Stocks need reasons to move higher. Revenue growth is muted. The economy is moving along but ever so slowly. There is no new stimulus, as both the Federal Reserve and the European Central Bank (ECB) declined to offer any except for bond buying. Spain is in deep trouble, as its 10-year bonds are trading at an unsustainable yield of 7.2%. The reality is that I do not see any reason for stocks to move higher at this point, and this is important.
While blue chips and large-cap stocks are holding up, it’s a different story for small-cap stocks and technology. On the chart, the Russell 2000 is down 2.3% in the first two days of August to below its 50-day and 200-day moving averages (MAs), which are also on the verge of a bearish death cross based on technical picture.
The key now is not to try to time the market, as this is difficult; instead, a good investment strategy is to make sure you have some trading strategies in place.
Having a good investment strategy, including risk management, is the key to successful trading. I have discussed this investment strategy in the past, but every so often, you need to be reminded; otherwise you could become sloppy.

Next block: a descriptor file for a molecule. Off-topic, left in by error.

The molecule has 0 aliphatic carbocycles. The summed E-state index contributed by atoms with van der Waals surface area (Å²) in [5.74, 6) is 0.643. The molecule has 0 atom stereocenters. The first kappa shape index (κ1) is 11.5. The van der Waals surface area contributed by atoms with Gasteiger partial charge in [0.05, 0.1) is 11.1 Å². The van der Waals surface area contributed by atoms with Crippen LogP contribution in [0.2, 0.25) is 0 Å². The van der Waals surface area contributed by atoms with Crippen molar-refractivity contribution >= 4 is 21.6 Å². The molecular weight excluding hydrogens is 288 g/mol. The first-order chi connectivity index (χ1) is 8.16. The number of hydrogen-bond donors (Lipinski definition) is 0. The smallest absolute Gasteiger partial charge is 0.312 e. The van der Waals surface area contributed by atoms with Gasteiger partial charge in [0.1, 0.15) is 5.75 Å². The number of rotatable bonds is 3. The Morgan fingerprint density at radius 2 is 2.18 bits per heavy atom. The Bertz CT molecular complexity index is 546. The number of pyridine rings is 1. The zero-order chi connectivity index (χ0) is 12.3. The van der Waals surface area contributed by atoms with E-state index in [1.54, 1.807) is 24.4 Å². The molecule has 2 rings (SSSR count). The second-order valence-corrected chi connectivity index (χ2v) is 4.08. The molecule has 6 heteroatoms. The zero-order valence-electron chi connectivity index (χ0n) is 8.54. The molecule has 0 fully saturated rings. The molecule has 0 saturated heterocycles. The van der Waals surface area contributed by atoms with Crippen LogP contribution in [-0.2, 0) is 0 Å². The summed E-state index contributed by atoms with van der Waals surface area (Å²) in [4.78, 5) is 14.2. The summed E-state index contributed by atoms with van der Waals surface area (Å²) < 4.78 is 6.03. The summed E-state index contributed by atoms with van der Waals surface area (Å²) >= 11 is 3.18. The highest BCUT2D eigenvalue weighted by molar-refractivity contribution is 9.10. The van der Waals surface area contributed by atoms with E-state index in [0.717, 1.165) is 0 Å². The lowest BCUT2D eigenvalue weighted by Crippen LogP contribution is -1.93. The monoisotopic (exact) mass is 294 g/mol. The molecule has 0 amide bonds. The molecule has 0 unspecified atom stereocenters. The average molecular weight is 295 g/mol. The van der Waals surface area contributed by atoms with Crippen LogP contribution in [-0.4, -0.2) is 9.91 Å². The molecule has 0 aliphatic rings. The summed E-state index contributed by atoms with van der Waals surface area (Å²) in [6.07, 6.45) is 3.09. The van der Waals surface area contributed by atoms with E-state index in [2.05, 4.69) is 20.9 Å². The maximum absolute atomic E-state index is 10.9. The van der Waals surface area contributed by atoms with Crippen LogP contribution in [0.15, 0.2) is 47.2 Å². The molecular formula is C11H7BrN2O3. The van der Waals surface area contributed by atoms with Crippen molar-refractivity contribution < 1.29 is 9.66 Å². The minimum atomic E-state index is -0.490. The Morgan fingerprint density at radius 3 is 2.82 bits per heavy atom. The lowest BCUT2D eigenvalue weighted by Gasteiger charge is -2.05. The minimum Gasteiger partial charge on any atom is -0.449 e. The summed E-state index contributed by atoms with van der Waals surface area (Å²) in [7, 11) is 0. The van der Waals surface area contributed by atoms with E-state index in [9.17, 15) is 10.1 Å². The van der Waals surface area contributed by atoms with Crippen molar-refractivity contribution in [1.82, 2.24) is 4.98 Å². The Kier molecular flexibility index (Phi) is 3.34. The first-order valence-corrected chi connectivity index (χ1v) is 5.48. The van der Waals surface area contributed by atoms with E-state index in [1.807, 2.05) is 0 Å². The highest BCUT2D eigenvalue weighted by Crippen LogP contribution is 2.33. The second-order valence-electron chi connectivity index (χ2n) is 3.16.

I have been involved in the markets for over 20 years. After learning the investment strategy of each of the world’s best traders, a commonality surfaces: the most important tenet in trading is preserving your investable capital via the use of risk management. The last thing you want to do is to trade sloppily and lose your tradable capital. Instead of being a player in the exciting world of trading, you would be relegated to the sidelines to watch. But guess what? You can avoid this by following a simple investment strategy.
When the price of a stock trends higher, you should think about a potential exit strategy. This investment strategy does not mean liquidating profitable trades, but more like protecting your profits.
Take some profits after a surge in the stock. Chances are the price will retrench.
Another key investment strategy is the use of mental or physical stop-loss limits. The reality is that no one is perfect in trading. I have made mistakes and so have most of you.
Some of you may be wondering if the stop-loss should be a mental or physical stop. I prefer physical stops, as they effectively eliminate the potential influence that emotion can play when you trade. Emotion can destroy good trades, and often, you end up keeping your losers, which is not a good investment strategy. Keeping losers is counterproductive and will also turn you into a viewer from the sidelines.
For those familiar with options, you can use a “put hedge” (see “Stock Market—Fragile Conditions Mean You’d Better Have Protection”) to help minimize the downside loss. If you own mutual funds, you can buy the appropriate index put by determining the type of fund it is (i.e. small-cap, blue chip, S&P 500, or technology).
If you are already adhering to risk management within an investment strategy plan, good for you; otherwise, learn the strategies, and they will make you a better and more successful trader.